The sun and the sky

img_8839.jpgI liked the cloudy sky in the Temperance painting well enough to do the same thing in the Sun piece, laying down a patchy coat of blue, ragged off carefully to avoid all the gold – fiddly work because of all those curving edges. You’d think that it would be easy enough to simply paint over the whole surface, then wipe away the paint from the gilded surfaces, but there are a couple of problems with that approach: first the gold is so thin that rubbing it with a cloth will abrade the surface enough to fade it, letting the red gesso show through, which is what you see in old churches where gilded surfaces have been cleaned repeatedly and left un-restored; and second, the oil of the paint leaves a microscopic residue over the gold that dulls it, no matter how much you try to clean it.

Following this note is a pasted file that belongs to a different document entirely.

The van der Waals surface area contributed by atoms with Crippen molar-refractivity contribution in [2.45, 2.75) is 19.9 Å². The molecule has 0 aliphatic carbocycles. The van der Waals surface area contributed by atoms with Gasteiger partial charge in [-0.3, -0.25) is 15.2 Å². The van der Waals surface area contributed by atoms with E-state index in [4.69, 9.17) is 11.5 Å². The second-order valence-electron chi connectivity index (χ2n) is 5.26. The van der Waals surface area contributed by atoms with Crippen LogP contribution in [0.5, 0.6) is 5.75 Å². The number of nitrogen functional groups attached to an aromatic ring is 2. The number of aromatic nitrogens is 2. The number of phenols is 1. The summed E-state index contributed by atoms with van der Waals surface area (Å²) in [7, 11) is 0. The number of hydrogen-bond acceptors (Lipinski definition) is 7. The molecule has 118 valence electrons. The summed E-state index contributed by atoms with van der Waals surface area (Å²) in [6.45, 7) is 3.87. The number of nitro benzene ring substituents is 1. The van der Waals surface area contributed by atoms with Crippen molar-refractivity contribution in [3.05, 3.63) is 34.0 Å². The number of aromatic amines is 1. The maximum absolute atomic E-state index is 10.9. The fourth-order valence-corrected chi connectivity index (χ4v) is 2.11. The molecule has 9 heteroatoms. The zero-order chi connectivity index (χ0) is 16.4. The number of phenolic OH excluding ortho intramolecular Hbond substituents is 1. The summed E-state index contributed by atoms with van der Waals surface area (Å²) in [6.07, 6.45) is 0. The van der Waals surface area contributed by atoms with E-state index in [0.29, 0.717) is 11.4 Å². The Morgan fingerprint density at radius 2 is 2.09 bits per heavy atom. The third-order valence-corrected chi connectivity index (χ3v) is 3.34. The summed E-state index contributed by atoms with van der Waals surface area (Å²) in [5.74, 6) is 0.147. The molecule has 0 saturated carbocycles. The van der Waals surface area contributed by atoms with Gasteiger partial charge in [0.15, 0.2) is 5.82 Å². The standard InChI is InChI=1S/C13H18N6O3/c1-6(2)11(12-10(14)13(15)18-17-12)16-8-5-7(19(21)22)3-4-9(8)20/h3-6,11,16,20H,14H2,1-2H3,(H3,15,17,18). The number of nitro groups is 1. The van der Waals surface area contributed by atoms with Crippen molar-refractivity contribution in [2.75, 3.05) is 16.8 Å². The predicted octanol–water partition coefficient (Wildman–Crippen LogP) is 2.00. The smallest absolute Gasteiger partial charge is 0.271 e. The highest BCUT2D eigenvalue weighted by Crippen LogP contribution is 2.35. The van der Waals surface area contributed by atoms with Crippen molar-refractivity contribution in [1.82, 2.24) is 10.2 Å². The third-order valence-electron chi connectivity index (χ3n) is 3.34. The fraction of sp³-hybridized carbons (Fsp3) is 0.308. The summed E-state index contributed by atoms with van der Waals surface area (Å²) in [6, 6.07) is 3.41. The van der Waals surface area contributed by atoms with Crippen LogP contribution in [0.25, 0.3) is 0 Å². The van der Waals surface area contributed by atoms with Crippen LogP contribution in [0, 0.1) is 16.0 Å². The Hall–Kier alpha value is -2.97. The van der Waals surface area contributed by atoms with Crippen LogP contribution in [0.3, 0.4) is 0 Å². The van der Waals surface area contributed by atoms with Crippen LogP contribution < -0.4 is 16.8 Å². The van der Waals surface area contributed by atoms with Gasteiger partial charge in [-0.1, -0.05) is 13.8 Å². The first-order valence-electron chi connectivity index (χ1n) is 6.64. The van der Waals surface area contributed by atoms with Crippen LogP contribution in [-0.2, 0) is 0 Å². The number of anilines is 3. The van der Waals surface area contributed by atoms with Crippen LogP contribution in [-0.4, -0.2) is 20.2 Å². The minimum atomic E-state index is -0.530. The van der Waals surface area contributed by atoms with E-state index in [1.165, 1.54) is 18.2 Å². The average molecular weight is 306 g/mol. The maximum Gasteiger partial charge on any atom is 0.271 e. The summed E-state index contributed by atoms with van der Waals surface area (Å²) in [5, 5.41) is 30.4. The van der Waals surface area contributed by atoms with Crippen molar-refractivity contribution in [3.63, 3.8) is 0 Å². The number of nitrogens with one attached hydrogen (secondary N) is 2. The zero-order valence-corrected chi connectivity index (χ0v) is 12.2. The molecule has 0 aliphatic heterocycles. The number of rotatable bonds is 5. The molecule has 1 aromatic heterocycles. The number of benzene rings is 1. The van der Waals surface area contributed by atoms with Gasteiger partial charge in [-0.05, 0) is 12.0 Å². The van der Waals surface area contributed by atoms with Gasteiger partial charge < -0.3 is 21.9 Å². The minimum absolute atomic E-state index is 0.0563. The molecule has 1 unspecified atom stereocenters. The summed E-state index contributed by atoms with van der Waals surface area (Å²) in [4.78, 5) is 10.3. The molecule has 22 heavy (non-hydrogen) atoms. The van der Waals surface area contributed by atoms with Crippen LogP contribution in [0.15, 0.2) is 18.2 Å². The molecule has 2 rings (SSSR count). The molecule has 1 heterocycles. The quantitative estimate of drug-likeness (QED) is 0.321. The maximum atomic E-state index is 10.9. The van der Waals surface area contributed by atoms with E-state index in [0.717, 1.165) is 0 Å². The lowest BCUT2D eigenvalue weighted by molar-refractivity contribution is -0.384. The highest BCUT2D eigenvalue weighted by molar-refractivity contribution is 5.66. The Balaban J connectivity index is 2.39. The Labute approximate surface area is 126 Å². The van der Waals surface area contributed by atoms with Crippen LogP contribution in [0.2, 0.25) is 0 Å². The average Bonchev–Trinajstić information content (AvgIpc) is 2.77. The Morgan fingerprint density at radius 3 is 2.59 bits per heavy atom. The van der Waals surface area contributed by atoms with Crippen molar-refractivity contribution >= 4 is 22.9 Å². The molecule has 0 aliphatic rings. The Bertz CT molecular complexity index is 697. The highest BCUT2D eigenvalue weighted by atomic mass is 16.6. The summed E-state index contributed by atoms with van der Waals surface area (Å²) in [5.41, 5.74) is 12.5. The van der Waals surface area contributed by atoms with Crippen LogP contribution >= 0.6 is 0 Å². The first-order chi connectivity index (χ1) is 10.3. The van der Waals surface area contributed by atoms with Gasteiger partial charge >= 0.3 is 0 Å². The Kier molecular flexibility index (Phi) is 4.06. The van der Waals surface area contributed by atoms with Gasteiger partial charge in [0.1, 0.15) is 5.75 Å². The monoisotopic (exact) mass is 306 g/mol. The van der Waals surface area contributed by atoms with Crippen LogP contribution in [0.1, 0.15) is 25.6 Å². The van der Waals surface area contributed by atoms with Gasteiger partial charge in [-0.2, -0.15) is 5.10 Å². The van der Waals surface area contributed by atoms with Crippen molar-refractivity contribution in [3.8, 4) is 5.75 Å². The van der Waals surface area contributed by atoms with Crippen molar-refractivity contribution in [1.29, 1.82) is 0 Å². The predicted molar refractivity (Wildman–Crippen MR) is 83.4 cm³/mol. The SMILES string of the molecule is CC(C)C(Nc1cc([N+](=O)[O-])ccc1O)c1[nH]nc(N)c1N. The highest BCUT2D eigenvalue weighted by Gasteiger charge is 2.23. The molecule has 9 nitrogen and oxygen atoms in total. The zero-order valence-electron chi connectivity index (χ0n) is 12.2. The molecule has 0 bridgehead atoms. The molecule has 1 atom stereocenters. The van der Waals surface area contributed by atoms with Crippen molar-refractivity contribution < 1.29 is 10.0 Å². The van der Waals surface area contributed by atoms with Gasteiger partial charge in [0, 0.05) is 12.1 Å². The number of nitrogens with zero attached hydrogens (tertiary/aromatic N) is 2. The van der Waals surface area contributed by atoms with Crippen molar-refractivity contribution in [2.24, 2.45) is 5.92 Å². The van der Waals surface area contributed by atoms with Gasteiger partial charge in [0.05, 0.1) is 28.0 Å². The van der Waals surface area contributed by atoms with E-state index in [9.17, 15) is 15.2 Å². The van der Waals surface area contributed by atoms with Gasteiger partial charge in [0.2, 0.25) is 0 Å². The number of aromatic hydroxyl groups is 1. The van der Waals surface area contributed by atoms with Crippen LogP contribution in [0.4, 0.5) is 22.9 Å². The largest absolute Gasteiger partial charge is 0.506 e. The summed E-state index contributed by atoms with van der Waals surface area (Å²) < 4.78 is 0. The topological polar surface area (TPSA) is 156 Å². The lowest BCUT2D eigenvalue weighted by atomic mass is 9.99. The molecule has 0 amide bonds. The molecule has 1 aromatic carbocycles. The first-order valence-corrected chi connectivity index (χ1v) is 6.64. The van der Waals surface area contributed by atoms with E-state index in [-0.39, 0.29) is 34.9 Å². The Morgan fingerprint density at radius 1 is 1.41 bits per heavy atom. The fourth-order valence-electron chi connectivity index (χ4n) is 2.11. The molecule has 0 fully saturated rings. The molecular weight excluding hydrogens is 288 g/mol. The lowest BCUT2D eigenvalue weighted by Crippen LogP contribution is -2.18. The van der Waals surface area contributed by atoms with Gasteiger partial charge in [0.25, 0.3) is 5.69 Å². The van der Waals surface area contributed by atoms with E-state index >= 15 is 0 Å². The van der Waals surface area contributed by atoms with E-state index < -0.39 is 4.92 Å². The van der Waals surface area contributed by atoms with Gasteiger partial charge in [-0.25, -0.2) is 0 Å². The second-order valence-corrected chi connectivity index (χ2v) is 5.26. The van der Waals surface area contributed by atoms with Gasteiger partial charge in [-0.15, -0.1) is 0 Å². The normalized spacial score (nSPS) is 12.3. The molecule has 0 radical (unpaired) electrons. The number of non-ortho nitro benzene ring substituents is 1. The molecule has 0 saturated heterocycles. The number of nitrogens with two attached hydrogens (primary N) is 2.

I shot pictures of Jen as Fortitude. She wore a beautiful Edwardian dress picked out for her by Heather (one of my students who has an eye for fashion and loves to be involved with anything to do with clothes) and looked absolutely gorgeous, so I’m considerably happier with my progress on that project. I have photos of models for┬áseveral of the cards now, so I’m ahead of the game and can proceed with painting without running out of reference materials.

I’ve laid out five decks of cards in the studio so I can compare them to each other, looking for compositional choices and trying to figure out the most common themes in the images. In most of the cards Fortitude is portrayed as a young woman either holding open the jaw of a beast – a lion or something like it – but in the Pierpont Morgan deck it’s a young man with a club swinging at the beast; a completely different image with a very different interpretation.

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